US Missile Defense Agency Seeks To Define Concepts for Sea-Based Terminal Future Interceptor

The U.S. Missile Defense Agency (MDA) has issued a broad agency announcement to define concepts for the Sea-Based Terminal Future Interceptor. The Interceptor would be used in future for sea-based terminal defenses against hypersonic glide vehicles and other hypersonic missile threats.

Hypersonic aircraft, missiles, rockets, and spacecraft can reach speeds through the atmosphere faster than Mach 5 – five times the speed of sound, or approximately 4,000 miles (~6400 km) per hour. Both China and Russia have claimed great advances in hypersonics and their stated intentions to field operational aircraft and weapons in the near future.

“Hypersonic weapons use advances in electronic capacity, sensor quality, and miniaturization to create a new threat,” says Trey Obering, Booz Allen executive vice president, and former head of the MDA. “They’re fast and maneuverable. That combination creates a threat that is imperative for the U.S. to address.”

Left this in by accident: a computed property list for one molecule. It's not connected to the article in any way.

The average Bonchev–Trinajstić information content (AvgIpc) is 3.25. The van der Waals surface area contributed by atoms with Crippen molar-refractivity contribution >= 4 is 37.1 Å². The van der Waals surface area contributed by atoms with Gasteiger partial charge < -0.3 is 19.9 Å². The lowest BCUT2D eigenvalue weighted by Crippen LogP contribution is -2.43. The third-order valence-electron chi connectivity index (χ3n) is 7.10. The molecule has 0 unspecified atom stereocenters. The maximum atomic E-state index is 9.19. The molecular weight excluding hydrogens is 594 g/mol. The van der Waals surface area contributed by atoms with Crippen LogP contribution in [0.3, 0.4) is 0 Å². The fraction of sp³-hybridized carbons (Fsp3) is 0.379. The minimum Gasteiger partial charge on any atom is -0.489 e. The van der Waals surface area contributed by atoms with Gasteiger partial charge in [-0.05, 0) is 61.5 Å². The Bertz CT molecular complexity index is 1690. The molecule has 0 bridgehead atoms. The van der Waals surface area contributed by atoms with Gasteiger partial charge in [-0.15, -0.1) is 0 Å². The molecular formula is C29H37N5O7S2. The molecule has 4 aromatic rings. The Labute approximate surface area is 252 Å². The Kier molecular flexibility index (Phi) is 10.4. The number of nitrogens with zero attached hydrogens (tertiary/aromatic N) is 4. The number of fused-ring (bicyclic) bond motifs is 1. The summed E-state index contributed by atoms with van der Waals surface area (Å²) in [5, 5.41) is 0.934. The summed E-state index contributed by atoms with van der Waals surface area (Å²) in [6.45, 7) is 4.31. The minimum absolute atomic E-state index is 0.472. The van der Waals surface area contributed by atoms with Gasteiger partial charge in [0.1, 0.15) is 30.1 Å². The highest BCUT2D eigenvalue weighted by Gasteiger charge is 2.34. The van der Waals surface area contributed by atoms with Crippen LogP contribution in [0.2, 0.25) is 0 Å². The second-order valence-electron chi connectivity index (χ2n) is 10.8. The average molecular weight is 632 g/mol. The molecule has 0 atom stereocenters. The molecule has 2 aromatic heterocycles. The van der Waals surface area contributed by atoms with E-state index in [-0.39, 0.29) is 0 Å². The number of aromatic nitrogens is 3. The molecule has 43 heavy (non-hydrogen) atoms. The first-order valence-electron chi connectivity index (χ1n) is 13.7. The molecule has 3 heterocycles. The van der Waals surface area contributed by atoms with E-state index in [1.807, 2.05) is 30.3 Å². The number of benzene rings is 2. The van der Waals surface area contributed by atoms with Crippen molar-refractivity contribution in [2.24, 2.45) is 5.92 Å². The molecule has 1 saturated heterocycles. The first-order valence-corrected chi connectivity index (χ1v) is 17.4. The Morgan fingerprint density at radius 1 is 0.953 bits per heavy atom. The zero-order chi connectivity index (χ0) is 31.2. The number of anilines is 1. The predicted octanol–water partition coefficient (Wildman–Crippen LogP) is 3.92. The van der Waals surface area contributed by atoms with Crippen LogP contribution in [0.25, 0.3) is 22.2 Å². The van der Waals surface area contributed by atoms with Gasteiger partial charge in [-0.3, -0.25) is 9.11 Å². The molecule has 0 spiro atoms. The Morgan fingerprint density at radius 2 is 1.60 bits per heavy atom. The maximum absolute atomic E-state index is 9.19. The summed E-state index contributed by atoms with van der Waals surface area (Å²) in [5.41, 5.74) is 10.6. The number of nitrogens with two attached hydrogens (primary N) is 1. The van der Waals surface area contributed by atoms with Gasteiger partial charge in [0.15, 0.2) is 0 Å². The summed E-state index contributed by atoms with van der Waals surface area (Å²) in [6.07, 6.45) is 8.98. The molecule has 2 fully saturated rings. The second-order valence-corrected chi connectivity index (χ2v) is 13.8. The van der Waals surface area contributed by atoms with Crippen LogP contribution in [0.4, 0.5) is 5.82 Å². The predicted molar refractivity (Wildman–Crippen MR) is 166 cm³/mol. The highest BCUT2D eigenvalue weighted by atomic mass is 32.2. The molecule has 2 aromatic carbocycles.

There are two types of hypersonic weapons:

  • Boost-Glide: which launch like a ballistic missile, but glide at hypersonic speeds and can retain maneuverability; and,
  • Hypersonic cruise missile:  which launch from an aircraft and use a scramjet engine which “turns on” at hypersonic speeds to power the weapon.

Interested parties are required to describe overall strategic concepts including: weapon systems, component maturity, missile defense integration approaches, estimated achievable performance, and technologies that require risk reduction.

They should also describe the interceptor concept design, including: counter-missile munitions hardware configuration, kinematic performance, rocket motor staging, inter-pulse delays, firing doctrine, fire-control methodology, guidance phases, homing sensor operation, and communications.

MDA expects to ultimately award several contracts that will be worth as much as $5 million each.